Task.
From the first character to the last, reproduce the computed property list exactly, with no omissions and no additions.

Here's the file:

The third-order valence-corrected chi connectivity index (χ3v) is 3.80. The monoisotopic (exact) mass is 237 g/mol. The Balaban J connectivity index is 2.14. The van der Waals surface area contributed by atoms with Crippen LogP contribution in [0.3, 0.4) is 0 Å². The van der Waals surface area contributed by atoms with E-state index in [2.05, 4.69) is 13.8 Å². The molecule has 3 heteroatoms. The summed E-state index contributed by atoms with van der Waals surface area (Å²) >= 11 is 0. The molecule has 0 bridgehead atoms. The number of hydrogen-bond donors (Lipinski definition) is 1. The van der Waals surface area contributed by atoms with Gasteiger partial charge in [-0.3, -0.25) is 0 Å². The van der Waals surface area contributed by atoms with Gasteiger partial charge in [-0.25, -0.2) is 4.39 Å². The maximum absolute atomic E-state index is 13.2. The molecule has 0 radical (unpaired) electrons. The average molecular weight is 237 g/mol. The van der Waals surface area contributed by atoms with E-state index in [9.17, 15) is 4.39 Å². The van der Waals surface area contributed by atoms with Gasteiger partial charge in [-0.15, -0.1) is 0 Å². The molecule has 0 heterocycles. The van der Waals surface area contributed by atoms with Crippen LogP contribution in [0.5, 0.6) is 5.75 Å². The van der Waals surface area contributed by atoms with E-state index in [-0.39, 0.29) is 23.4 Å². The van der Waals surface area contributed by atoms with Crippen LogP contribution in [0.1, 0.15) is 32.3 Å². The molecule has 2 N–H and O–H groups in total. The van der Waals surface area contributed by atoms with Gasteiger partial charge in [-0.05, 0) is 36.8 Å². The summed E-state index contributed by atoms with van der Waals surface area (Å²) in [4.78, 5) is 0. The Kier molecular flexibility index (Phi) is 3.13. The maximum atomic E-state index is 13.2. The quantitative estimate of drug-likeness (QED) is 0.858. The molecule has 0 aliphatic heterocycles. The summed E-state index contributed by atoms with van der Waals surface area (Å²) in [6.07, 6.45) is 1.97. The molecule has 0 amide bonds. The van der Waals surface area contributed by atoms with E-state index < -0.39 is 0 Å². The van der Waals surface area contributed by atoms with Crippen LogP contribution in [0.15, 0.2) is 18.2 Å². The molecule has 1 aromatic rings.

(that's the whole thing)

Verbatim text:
The third-order valence-corrected chi connectivity index (χ3v) is 3.80. The monoisotopic (exact) mass is 237 g/mol. The Balaban J connectivity index is 2.14. The van der Waals surface area contributed by atoms with Crippen LogP contribution in [0.3, 0.4) is 0 Å². The van der Waals surface area contributed by atoms with E-state index in [2.05, 4.69) is 13.8 Å². The molecule has 3 heteroatoms. The summed E-state index contributed by atoms with van der Waals surface area (Å²) >= 11 is 0. The molecule has 0 bridgehead atoms. The number of hydrogen-bond donors (Lipinski definition) is 1. The van der Waals surface area contributed by atoms with Gasteiger partial charge in [-0.3, -0.25) is 0 Å². The van der Waals surface area contributed by atoms with Gasteiger partial charge in [-0.25, -0.2) is 4.39 Å². The maximum absolute atomic E-state index is 13.2. The molecule has 0 radical (unpaired) electrons. The average molecular weight is 237 g/mol. The van der Waals surface area contributed by atoms with E-state index in [9.17, 15) is 4.39 Å². The van der Waals surface area contributed by atoms with Gasteiger partial charge in [-0.15, -0.1) is 0 Å². The molecule has 0 heterocycles. The van der Waals surface area contributed by atoms with Crippen LogP contribution in [0.5, 0.6) is 5.75 Å². The van der Waals surface area contributed by atoms with E-state index in [-0.39, 0.29) is 23.4 Å². The van der Waals surface area contributed by atoms with Crippen LogP contribution in [0.1, 0.15) is 32.3 Å². The molecule has 2 N–H and O–H groups in total. The van der Waals surface area contributed by atoms with Gasteiger partial charge in [-0.05, 0) is 36.8 Å². The summed E-state index contributed by atoms with van der Waals surface area (Å²) in [4.78, 5) is 0. The Kier molecular flexibility index (Phi) is 3.13. The maximum atomic E-state index is 13.2. The quantitative estimate of drug-likeness (QED) is 0.858. The molecule has 0 aliphatic heterocycles. The summed E-state index contributed by atoms with van der Waals surface area (Å²) in [6.07, 6.45) is 1.97. The molecule has 0 amide bonds. The van der Waals surface area contributed by atoms with E-state index < -0.39 is 0 Å². The van der Waals surface area contributed by atoms with Crippen LogP contribution in [0.15, 0.2) is 18.2 Å². The molecule has 1 aromatic rings.